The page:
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Old 24th April 2007, 01:52 AM   #1
krzanik is offline krzanik  United States
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Unhappy Power supply problem

I've just finished building an amplifier using the schematic found here :http://www.angelfire.com/vt/audio/se6aq5schem.gif. It's a Single ended 6AQ5 amplifer that I used 6V6GT's in rather than 6AQ5s. I checked with Wade, the creater of the schematic, first and he gave me the go-ahead to use the 6V6GTs. When I put in the rectifier (5Y3-GT) and check the voltage it's steady at 300V dc. I built the power supply (I only had one 40uf/450 for the power supply, it called for two 40s and one 20) so I used 1 40uf/450 and two 20 uf/450 for the power supply caps. When I turn it on with the rectifier in place and start taking measurments B+ etc the voltages are all too high. B+ is something like 460V and the B and C voltages are around 450 and 447. I built the rest of the cuircuit exactly as called for. I put in all the tubes clipped my volt meter up to ground and B+ and turned on the power. As soon as the B+ hit 350 (and I knew it wasn't meeting it's design parameters) I turned it off. Can someone tell me why the power supply voltages are so high? Thanks.
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Old 24th April 2007, 03:00 AM   #2
billr is offline billr  New Zealand
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One of the main reasons for voltages to be way up there is that there is no load on the power supply.

are you actually taking current through the amp?

try it in bits.

I can't get to the image, but i imagine that there is a driver, then a phase splitter, then possibly some more drivers, then the output stage.

when you measured the voltage on the amp, did you clip the negative lead to the psu, then prod around the amp?

If so, is the negative rail on the amp properly connected to the power supply?

are the heaters coming on?

If the answer to the above is yes and yes, then look at the following as a series of options.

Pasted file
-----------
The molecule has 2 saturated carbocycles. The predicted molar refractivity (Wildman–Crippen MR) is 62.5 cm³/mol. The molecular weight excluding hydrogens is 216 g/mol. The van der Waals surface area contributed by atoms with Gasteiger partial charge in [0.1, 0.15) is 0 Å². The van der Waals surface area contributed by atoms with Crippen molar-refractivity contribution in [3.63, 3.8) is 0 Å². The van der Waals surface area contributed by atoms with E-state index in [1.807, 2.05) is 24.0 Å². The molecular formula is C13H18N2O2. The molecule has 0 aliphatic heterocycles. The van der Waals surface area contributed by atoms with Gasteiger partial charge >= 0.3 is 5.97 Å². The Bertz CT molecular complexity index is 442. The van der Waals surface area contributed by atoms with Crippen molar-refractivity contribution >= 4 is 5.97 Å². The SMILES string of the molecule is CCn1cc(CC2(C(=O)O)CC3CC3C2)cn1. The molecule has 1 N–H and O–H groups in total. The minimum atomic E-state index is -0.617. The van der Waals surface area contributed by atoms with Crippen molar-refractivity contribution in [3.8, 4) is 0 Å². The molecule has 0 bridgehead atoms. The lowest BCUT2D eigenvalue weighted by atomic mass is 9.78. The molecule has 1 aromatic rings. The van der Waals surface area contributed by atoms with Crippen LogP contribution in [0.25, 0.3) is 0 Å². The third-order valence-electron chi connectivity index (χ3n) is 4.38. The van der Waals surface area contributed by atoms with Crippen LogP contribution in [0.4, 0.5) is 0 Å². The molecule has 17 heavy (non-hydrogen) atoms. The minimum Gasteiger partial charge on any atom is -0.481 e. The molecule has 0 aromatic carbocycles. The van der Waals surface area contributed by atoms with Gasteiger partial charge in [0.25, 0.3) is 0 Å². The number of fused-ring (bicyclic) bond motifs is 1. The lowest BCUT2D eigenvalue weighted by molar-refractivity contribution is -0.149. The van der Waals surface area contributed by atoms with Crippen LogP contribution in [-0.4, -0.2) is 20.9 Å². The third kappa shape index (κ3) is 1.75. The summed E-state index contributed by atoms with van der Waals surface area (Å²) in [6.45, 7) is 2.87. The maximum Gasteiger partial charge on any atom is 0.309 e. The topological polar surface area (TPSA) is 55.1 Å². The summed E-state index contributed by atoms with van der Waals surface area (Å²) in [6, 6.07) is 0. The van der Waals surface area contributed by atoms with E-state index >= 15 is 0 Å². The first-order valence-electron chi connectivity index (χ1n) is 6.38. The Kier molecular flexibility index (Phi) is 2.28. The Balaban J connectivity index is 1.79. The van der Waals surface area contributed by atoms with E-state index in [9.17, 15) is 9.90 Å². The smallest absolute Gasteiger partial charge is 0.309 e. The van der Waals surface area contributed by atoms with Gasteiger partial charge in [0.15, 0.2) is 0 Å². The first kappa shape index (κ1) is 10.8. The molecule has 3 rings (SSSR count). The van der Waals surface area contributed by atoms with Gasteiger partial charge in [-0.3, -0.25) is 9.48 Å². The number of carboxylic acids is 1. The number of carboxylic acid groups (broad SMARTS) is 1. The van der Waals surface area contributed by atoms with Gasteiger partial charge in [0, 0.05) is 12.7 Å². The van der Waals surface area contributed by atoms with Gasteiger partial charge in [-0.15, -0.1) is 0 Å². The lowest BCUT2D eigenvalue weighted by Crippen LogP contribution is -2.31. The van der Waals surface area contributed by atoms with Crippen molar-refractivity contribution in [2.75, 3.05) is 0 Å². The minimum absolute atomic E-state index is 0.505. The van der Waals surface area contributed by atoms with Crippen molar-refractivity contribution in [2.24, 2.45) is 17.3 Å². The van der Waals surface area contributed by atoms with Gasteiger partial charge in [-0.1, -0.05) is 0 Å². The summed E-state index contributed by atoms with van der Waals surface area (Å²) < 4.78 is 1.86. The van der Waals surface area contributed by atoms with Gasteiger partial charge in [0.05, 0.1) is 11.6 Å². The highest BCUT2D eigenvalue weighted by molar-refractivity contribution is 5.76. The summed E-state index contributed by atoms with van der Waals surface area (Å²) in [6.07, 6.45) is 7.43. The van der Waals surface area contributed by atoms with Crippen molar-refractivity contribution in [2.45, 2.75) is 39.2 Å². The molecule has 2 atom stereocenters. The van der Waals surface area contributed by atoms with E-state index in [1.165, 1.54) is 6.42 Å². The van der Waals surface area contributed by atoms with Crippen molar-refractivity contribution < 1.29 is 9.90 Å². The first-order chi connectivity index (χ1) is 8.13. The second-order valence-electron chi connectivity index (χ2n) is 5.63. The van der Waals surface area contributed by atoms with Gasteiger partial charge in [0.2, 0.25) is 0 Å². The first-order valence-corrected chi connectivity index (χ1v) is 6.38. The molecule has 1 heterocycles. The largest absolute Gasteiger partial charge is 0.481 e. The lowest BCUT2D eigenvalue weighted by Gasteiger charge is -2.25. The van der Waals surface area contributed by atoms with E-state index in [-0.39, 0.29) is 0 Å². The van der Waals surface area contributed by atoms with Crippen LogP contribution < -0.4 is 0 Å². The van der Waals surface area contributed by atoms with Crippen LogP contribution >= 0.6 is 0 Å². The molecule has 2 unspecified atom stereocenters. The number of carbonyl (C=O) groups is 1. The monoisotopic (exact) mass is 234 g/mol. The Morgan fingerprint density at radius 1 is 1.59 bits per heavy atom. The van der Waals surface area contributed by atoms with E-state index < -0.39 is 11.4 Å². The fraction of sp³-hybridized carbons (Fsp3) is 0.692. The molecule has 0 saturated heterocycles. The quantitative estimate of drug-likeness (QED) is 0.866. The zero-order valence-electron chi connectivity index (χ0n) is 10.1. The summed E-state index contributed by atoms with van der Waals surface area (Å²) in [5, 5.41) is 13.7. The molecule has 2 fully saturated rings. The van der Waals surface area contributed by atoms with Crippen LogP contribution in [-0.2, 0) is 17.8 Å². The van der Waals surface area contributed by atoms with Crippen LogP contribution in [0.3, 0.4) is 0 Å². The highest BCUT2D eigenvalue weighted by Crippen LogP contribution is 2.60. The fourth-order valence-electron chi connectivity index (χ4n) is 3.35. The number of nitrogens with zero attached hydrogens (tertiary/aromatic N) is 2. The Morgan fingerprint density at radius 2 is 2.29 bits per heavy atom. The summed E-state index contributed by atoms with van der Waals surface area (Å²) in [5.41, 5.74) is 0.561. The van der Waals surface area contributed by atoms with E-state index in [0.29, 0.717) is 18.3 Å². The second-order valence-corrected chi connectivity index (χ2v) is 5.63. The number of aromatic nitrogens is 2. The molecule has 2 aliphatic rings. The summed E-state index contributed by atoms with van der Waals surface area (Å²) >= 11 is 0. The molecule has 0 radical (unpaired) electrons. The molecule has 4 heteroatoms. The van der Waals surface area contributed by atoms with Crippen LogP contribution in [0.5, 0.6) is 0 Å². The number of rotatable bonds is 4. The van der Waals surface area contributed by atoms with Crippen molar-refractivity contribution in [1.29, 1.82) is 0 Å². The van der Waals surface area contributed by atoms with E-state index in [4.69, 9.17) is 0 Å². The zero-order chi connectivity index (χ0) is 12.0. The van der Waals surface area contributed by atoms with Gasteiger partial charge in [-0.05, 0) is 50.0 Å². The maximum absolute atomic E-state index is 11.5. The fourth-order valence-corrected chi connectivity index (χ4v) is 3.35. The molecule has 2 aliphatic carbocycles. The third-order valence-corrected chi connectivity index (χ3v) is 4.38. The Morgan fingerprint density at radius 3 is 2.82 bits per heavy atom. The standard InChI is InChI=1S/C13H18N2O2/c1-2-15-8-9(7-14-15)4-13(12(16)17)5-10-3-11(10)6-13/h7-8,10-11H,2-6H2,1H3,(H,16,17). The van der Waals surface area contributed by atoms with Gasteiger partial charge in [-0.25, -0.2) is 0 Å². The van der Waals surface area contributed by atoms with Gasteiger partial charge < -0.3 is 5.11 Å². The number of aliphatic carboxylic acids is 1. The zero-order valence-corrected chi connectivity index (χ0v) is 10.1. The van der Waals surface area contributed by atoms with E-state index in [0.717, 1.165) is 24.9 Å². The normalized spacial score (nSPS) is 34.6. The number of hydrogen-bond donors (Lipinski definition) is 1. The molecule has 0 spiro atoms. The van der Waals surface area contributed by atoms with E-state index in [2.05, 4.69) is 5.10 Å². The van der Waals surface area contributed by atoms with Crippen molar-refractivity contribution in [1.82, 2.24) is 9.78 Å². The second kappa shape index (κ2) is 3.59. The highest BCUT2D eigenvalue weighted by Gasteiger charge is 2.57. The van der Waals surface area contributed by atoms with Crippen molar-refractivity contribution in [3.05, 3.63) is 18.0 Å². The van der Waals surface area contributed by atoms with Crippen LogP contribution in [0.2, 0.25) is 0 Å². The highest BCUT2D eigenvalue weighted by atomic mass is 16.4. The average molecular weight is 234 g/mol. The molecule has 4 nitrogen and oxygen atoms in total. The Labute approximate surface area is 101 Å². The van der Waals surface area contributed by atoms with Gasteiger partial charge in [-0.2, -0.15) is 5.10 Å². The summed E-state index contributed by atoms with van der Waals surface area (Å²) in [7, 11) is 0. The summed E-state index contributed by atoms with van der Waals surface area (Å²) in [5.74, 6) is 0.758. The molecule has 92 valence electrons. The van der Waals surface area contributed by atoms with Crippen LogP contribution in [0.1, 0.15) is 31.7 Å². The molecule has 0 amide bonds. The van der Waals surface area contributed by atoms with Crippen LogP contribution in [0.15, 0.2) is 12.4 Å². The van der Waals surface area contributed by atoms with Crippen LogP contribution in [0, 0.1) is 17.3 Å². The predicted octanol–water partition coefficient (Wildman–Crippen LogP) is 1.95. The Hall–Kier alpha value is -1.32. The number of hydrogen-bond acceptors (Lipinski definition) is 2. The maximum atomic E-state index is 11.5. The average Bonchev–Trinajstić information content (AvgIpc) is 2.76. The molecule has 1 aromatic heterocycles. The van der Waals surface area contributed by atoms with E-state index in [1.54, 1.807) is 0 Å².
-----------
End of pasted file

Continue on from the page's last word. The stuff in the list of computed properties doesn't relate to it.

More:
1. take all the valves out, see what the power supply creeps up to.
2. put the first stage valve in, do you get any volts on the cathode, if you do, it's conducting, if you don't your return path to the psu is suspect.
3. the first stage is unlikely to present too much of a load on a psu that is designed to drive an amp to watts of output, so the voltage sag with just the first stage connected will not be terribly marked.
4. if the first stage is conducting, repeat the exercise until you get to the output.

Just a thought for you

look forward to hearing what happens.

best wishes

bill
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Old 24th April 2007, 05:23 AM   #3
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Since it's a capacitor input filter, the DC voltage regulation won't be all that great. When unloaded, the DC will be a good deal higher than the nominal operating voltages, especially since this puppy uses RC filters.

Still, given that, the voltages you're seeing seem too high. Did you use the correct power xfmr? The schemo calls for a 290-0-290 secondary, and so you shouldn't be seeing much more than 400Vdc. If you have the right xfmr, how's your line voltage? If that's higher than nominal, that will also cause above normal DC.
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Old 24th April 2007, 05:57 AM   #4
Tweeker is offline Tweeker  United States